This may surprise you but I don't think you speak for most on Free Republic. Group think is anathema to conservatives. If you must practice it you may wish to head to moveon.org and get in with those who are as unable to think for themselves as you appear to be.
Keep seeking 1984 and you may find it.
No he doesn't but nor do you with your rude post #53. Disagree, but be civil.
This is the last time I'm responding to you on this issue, we'll just have to disagree about the role of unions in the demise of GM - but it has been going on since 1945. You blame GM management, I blame the unions - they have caused GM to build low quality vehicles with their wage and benefit demands. In order to stay competitive price wise, GM has no choice but to cut quality when the UAW has their foot on their neck. GM's only hope is to cut at least 250,000 jobs and eliminate at least half of the models (over 80) that they currently build. Yet, if GM tries to do that, all their plants will close due to strikes by the "brotherhood". Unions are nothing but communist and socialist fronts that have absolutely no place in a capitalistic society. You may wish to read some of the history of your beloved union here, but do not bother responding to me again - as far as I'm concerned you are on ignore.
you need to mind your own business - I didn't start this fight nor was I the first to use "rude" language - stuff it
I realize you weren't the first, that's why I pointed out post #53.
GM's preferred stock is yeilding almost 12% nowadays. I don't have the stones to buy any, as I think they will declare bankruptcy...but if you have money to lose, that's a ballsy play.
My brother works for GM. Unfortunately, the attitude of the UAW is that it's more important for the union to survive than it is for GM to survive. The union can survive without GM, and if that's the way it's got to be....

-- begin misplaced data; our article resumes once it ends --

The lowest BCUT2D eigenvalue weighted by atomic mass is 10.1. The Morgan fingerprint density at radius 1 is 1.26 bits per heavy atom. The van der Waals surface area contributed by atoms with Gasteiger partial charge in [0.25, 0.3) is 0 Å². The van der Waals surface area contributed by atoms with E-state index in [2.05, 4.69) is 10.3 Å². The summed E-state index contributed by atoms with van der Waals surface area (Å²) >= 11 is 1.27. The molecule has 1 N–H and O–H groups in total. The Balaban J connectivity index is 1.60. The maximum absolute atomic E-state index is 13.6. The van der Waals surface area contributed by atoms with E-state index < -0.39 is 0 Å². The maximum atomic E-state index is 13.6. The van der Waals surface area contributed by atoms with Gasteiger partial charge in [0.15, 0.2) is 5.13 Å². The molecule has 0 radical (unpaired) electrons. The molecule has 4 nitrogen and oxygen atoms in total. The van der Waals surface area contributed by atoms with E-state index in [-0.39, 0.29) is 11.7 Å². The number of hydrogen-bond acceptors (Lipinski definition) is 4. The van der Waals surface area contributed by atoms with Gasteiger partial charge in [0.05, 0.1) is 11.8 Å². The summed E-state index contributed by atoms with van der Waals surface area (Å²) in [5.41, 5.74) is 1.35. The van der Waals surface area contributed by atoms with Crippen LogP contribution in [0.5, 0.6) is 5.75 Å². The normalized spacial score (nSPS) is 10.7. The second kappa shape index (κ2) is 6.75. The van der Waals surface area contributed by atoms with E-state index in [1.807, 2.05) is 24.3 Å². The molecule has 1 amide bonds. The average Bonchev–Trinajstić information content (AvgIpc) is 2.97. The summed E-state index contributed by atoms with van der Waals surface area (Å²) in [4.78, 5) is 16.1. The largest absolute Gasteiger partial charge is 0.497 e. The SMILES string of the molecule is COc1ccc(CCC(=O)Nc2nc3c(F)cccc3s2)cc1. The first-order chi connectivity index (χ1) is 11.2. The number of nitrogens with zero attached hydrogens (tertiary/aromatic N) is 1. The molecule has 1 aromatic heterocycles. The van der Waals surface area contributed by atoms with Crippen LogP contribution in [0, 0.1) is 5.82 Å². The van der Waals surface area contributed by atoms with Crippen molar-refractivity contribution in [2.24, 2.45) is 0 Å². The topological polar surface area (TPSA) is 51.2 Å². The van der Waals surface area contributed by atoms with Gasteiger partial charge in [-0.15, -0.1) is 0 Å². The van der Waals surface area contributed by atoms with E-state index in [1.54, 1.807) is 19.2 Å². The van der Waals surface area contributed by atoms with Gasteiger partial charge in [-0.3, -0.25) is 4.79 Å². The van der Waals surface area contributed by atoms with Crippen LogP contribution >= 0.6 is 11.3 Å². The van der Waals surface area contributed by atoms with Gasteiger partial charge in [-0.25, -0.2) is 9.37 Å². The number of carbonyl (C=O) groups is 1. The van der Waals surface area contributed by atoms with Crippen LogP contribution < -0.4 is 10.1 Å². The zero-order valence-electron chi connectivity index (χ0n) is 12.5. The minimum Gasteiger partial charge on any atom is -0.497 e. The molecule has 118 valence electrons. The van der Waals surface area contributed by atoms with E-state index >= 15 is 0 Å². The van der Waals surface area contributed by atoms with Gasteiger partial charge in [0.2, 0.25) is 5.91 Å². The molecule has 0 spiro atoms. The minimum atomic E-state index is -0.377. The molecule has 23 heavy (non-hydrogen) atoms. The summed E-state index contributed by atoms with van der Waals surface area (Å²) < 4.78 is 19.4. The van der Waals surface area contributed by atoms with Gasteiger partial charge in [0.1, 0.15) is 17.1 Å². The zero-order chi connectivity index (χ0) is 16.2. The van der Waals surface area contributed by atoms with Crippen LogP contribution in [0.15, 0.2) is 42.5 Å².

I agree that union leadership oversteps and demands unreasonable concessions from GM. But I would also offer that the SUITS contribute to the overall problem in much the same way. In my vision for a successful corperation that will last thru the ups and downs economies experience, a delicate balance must be struck in the devision of profits. This being between Labor, management, and stockholder.
Labor sees managmement taking millions upon millions and hundreds of thousands upon hundreds of thousands per "suit" and I can understand why unions would make demands for Labor's wages and benefits to be increased. This is not to say that suits shouldn't make money, but I will offer that some think labor is an underclass and thus not deserving of a fair cut of the profits they directly contribute to.
Dividends paid out on stocks held are good for investment, but again without labor their could be no profits to pay that dividend.
Personally I think all three entities need to see that they all have to work together in balance OR ELSE they all three lose.
Could it be that management needs to take a bit smaller bite of the profits in the over all solution to what GM faces today?
Could sales as they are today ( or lack of them) be partially due to the tactics of GMAC in the 90's? WHat with their 19% interest loans and such? Could it be that their service departments have grown inhospitable to customers? Could it be (as to the entire auto industry) that losing such a large chunk of value the SECOND you title it is part of the problem?
Could it be that a ten year old truck has to be kept artificially inflated in value ( ie a truck with 150 thousand miles still being "worth" 10 grand) to justify a new one being 30 grand or even 40 grand is part of the problem?
Labor management and stockholders need to see that they have to work as a team to gain sales, and thus profits, from the consumer. Working against each other and ignoring the rest will only see GM fall.
oh that is ugly. lemme try that again.
(("1.labor cares about one think...a fast vested check"))
And you don't as a salesman? Cmon now EVERY one that gets a paycheck considers that fact.
(("2.labor will eat her mother for that check"))
So will suits and so will stockholders.
Seems that your points reflect my position of them not working as a team...hardly aimless as you claimed.
(("3.19% interest ? oh please...that is easy to sell a buyer/sarcasm....a buyers pay history is his/her credit"))